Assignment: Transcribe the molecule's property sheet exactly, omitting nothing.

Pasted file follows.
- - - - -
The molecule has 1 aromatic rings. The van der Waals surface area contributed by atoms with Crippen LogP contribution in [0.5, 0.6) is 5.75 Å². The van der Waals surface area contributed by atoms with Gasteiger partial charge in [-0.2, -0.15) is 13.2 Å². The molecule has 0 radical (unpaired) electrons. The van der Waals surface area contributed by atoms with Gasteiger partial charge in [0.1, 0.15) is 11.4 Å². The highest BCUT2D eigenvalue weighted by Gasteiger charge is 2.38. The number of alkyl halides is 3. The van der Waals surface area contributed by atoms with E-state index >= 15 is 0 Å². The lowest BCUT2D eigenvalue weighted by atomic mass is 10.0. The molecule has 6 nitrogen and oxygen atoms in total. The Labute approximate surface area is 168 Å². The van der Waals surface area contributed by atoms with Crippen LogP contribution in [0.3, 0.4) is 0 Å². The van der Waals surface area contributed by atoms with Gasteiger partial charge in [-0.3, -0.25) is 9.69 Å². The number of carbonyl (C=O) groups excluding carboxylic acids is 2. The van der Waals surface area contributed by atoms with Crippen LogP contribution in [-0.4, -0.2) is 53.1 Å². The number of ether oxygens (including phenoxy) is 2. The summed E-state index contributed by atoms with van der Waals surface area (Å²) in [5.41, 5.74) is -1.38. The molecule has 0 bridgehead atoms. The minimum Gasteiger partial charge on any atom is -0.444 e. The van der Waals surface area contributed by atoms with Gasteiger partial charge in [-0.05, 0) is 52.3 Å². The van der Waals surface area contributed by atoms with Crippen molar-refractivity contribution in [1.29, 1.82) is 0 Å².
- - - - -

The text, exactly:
The molecule has 1 aromatic rings. The van der Waals surface area contributed by atoms with Crippen LogP contribution in [0.5, 0.6) is 5.75 Å². The van der Waals surface area contributed by atoms with Gasteiger partial charge in [-0.2, -0.15) is 13.2 Å². The molecule has 0 radical (unpaired) electrons. The van der Waals surface area contributed by atoms with Gasteiger partial charge in [0.1, 0.15) is 11.4 Å². The highest BCUT2D eigenvalue weighted by Gasteiger charge is 2.38. The number of alkyl halides is 3. The van der Waals surface area contributed by atoms with E-state index >= 15 is 0 Å². The lowest BCUT2D eigenvalue weighted by atomic mass is 10.0. The molecule has 6 nitrogen and oxygen atoms in total. The Labute approximate surface area is 168 Å². The van der Waals surface area contributed by atoms with Crippen LogP contribution in [0.3, 0.4) is 0 Å². The van der Waals surface area contributed by atoms with Gasteiger partial charge in [-0.3, -0.25) is 9.69 Å². The number of carbonyl (C=O) groups excluding carboxylic acids is 2. The van der Waals surface area contributed by atoms with Crippen LogP contribution in [-0.4, -0.2) is 53.1 Å². The number of ether oxygens (including phenoxy) is 2. The summed E-state index contributed by atoms with van der Waals surface area (Å²) in [5.41, 5.74) is -1.38. The molecule has 0 bridgehead atoms. The minimum Gasteiger partial charge on any atom is -0.444 e. The van der Waals surface area contributed by atoms with Gasteiger partial charge in [-0.05, 0) is 52.3 Å². The van der Waals surface area contributed by atoms with Crippen molar-refractivity contribution in [1.29, 1.82) is 0 Å².